MOVIE REVIEW: ‘A Ghost Story’ is pretentiously moving

It's somewhat high up on its own horse, but it doesn't take away the emotional resonance David Lowery's supernatural drama holds

| July 30, 2017

Back in January, for the second year in a row, audiences were treated to a secret film being announced by a major studio. In 2016, Paramount dropped the trailer for “10 Cloverfield Lane,” a mystery thriller produced by J.J. Abrams. Audiences were not only surprised and blindsides by this announcement, it went on to be one of the best films of 2016, holding my #1 spot for over 5 months during the year. This year, A24, no doubt a smaller studio, but a respected one, announced the showing of David Lowery’s “A Ghost Story” at the Sundance Film Festival. Again, audiences were blindsided in how a film with such respected actors and an up-and-coming filmmaker could go under the radar for so long, let alone long enough for A24 to pick up the rights to it. Six months after the festival, audiences are finally treated to the mystery of “A Ghost Story.”

If they can handle it.

C (Casey Affleck) is a struggling musician living in a small suburban house with his wife, M (Rooney Mara). When C dies suddenly and unexpectedly in a car accident, M is left alone to fend for herself. From this point, “A Ghost Story” takes us back to the perspective of C, whose spirit has come back to reside in his home, awaiting M to show some sort of sign of her knowledge of his presence. When M moves out, C finds himself trapped in the house where he once lived, spectating the new tenants over the years, waiting for the day he might see M again.

“A Ghost Story” is fairly straightforward, particularly in its portrayal of ghosts as sheet-clad humanistic spirits. But Lowery’s approach to the film is one of ethereal beauty, to the point that many of the decisions he makes in the film come across way too artsy-fartsy and pretentious than a film like this should. This is the sole reason that “A Ghost Story” isn’t everything it could be, with the removal of many of these aspects, “A Ghost Story” would still have its emotionally resonant and moving moments about it. The film attempts to use visual allegory for much of the film, but often times steps on its own feet in attempting to portray many of the thematic elements without words. Shots feel excessively long at times for no reason and the film simply drags in some parts simply for its relative slowness Lowery is attempting to use as substitute for dialogue. The thing about this is that we don’t need it, as the film could easily rest on C’s actions alone, without any sort of pretentious form of artsiness that grinds the film to a halt at times.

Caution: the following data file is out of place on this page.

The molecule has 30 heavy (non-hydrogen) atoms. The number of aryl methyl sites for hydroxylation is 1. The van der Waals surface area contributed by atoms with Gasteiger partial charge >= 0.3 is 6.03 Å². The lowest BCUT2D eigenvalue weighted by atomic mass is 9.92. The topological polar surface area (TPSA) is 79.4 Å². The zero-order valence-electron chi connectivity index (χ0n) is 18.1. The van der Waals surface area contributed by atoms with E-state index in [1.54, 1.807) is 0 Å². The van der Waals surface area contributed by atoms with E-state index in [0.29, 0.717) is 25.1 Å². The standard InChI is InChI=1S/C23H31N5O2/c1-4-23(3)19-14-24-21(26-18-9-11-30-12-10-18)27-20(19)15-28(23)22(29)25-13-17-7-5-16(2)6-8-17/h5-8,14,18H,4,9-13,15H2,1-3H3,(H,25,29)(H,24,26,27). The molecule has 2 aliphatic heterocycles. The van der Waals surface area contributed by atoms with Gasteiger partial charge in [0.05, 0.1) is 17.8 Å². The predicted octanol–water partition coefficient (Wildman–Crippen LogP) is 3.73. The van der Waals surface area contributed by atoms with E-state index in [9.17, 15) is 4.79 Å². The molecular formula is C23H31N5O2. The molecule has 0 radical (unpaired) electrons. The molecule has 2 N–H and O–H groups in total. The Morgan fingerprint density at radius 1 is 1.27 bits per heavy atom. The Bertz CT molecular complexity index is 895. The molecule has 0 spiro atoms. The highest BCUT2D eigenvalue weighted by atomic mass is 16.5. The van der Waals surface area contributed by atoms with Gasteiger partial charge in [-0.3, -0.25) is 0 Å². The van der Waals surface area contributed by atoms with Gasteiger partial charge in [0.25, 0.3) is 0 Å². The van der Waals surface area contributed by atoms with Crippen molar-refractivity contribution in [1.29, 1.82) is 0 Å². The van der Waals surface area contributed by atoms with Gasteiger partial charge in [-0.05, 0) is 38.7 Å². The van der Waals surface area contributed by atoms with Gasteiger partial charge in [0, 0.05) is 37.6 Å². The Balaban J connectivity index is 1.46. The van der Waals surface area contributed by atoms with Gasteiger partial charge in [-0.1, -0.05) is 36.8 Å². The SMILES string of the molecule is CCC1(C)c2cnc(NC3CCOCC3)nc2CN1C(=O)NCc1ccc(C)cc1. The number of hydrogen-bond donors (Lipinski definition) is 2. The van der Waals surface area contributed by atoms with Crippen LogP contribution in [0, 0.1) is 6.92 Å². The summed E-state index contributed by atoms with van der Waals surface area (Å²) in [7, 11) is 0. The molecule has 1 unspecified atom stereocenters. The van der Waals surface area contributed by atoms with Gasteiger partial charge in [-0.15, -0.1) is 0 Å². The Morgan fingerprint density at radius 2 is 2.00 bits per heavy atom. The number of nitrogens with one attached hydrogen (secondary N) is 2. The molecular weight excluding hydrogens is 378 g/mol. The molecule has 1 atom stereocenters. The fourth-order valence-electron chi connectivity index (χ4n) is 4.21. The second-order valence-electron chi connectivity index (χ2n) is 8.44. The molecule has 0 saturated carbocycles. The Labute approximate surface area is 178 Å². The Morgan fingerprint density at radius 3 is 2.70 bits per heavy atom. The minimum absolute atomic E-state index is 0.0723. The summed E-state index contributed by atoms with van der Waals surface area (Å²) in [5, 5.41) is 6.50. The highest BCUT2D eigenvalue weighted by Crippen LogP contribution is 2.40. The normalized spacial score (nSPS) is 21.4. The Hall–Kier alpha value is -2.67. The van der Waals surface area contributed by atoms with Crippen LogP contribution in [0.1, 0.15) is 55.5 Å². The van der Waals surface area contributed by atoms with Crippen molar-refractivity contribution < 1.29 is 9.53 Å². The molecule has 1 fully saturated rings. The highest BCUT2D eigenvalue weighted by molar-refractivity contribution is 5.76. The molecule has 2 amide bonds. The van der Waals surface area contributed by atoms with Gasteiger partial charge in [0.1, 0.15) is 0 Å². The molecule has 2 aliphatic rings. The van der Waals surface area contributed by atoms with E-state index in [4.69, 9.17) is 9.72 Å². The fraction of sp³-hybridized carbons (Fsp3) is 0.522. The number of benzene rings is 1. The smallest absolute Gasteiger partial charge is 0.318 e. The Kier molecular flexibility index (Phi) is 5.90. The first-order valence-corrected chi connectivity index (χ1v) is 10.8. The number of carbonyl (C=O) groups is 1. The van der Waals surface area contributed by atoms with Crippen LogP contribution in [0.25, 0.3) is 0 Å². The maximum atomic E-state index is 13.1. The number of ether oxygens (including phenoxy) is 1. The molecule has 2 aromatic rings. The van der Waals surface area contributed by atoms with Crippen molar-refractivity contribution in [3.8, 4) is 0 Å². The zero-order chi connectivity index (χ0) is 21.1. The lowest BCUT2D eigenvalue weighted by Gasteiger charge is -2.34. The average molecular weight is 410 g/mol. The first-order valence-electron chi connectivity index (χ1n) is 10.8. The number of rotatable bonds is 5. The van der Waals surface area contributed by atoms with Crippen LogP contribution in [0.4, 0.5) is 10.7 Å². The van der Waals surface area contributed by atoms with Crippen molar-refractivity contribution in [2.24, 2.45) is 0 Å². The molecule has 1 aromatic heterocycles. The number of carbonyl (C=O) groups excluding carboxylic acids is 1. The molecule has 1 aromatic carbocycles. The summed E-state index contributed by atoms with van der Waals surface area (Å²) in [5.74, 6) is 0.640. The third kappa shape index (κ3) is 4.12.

But when “A Ghost Story” works, it works. When the film gets back on its feet, it’s a beautifully shot, wonderfully edited and impressively scored film for such a low budget. Shot in a rounded 1.33:1 aspect ratio, “A Ghost Story” relishes in its small budget and constricted space the film takes place in, something that many indie films don’t do. The gag now is to make films look as expensive as possible, but “A Ghost Story” doesn’t mind looking low budget, as long as it doesn’t look cheap, which it does not. The aspect ratio doesn’t make the film feel old in any regard, but strangely fits the style of house that C finds himself trapped in. It feels intimate like a home movie, but beautifully shot like a blockbuster film, which creates a really interesting visual dynamic that you simply don’t get in a film often.